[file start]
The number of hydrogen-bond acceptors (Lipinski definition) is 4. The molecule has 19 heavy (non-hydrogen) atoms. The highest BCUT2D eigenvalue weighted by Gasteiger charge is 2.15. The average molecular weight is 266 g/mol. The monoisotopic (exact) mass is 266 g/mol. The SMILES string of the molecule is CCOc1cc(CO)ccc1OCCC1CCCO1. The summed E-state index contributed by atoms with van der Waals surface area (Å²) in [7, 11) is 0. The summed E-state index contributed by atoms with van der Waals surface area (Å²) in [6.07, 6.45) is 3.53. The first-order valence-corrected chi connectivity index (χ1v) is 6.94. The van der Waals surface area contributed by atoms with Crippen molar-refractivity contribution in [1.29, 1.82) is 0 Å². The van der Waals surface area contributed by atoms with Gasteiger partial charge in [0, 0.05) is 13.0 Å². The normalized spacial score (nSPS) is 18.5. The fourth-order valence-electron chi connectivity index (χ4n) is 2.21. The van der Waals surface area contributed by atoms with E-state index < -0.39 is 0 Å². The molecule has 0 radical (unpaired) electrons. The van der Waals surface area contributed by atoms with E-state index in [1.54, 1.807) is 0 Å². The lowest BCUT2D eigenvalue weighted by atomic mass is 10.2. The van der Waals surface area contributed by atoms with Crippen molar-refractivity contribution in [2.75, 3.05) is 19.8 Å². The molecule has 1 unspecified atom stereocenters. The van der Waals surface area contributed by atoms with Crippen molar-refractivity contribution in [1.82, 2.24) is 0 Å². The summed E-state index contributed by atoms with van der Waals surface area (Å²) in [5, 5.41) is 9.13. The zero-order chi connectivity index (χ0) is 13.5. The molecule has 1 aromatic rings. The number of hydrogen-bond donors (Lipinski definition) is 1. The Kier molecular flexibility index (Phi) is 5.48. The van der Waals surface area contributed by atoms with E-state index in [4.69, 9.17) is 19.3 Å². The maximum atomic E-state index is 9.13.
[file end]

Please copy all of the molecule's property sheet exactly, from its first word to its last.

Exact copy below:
The number of hydrogen-bond acceptors (Lipinski definition) is 4. The molecule has 19 heavy (non-hydrogen) atoms. The highest BCUT2D eigenvalue weighted by Gasteiger charge is 2.15. The average molecular weight is 266 g/mol. The monoisotopic (exact) mass is 266 g/mol. The SMILES string of the molecule is CCOc1cc(CO)ccc1OCCC1CCCO1. The summed E-state index contributed by atoms with van der Waals surface area (Å²) in [7, 11) is 0. The summed E-state index contributed by atoms with van der Waals surface area (Å²) in [6.07, 6.45) is 3.53. The first-order valence-corrected chi connectivity index (χ1v) is 6.94. The van der Waals surface area contributed by atoms with Crippen molar-refractivity contribution in [1.29, 1.82) is 0 Å². The van der Waals surface area contributed by atoms with Gasteiger partial charge in [0, 0.05) is 13.0 Å². The normalized spacial score (nSPS) is 18.5. The fourth-order valence-electron chi connectivity index (χ4n) is 2.21. The van der Waals surface area contributed by atoms with E-state index < -0.39 is 0 Å². The molecule has 0 radical (unpaired) electrons. The van der Waals surface area contributed by atoms with E-state index in [1.54, 1.807) is 0 Å². The lowest BCUT2D eigenvalue weighted by atomic mass is 10.2. The van der Waals surface area contributed by atoms with Crippen molar-refractivity contribution in [2.75, 3.05) is 19.8 Å². The molecule has 1 unspecified atom stereocenters. The van der Waals surface area contributed by atoms with Crippen molar-refractivity contribution in [1.82, 2.24) is 0 Å². The summed E-state index contributed by atoms with van der Waals surface area (Å²) in [5, 5.41) is 9.13. The zero-order chi connectivity index (χ0) is 13.5. The molecule has 1 aromatic rings. The number of hydrogen-bond donors (Lipinski definition) is 1. The Kier molecular flexibility index (Phi) is 5.48. The van der Waals surface area contributed by atoms with E-state index in [4.69, 9.17) is 19.3 Å². The maximum atomic E-state index is 9.13.